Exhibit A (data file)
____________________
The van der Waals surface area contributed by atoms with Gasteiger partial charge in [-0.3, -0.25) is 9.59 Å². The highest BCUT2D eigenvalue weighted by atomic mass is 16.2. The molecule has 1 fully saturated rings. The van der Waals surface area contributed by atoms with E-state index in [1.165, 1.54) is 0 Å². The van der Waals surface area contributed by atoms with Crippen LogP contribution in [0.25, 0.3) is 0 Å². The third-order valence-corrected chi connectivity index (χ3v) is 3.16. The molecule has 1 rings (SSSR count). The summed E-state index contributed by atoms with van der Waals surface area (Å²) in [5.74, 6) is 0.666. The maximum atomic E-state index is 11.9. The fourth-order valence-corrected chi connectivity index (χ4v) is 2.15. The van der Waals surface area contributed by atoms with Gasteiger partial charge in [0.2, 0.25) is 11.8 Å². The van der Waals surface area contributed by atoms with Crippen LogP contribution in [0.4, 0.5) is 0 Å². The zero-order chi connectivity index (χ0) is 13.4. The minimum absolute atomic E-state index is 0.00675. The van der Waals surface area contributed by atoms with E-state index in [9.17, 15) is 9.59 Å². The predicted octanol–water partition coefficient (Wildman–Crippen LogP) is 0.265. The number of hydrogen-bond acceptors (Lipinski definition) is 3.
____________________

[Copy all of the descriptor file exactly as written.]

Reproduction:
The van der Waals surface area contributed by atoms with Gasteiger partial charge in [-0.3, -0.25) is 9.59 Å². The highest BCUT2D eigenvalue weighted by atomic mass is 16.2. The molecule has 1 fully saturated rings. The van der Waals surface area contributed by atoms with E-state index in [1.165, 1.54) is 0 Å². The van der Waals surface area contributed by atoms with Crippen LogP contribution in [0.25, 0.3) is 0 Å². The third-order valence-corrected chi connectivity index (χ3v) is 3.16. The molecule has 1 rings (SSSR count). The summed E-state index contributed by atoms with van der Waals surface area (Å²) in [5.74, 6) is 0.666. The maximum atomic E-state index is 11.9. The fourth-order valence-corrected chi connectivity index (χ4v) is 2.15. The van der Waals surface area contributed by atoms with Gasteiger partial charge in [0.2, 0.25) is 11.8 Å². The van der Waals surface area contributed by atoms with Crippen LogP contribution in [0.4, 0.5) is 0 Å². The zero-order chi connectivity index (χ0) is 13.4. The minimum absolute atomic E-state index is 0.00675. The van der Waals surface area contributed by atoms with E-state index in [9.17, 15) is 9.59 Å². The predicted octanol–water partition coefficient (Wildman–Crippen LogP) is 0.265. The number of hydrogen-bond acceptors (Lipinski definition) is 3.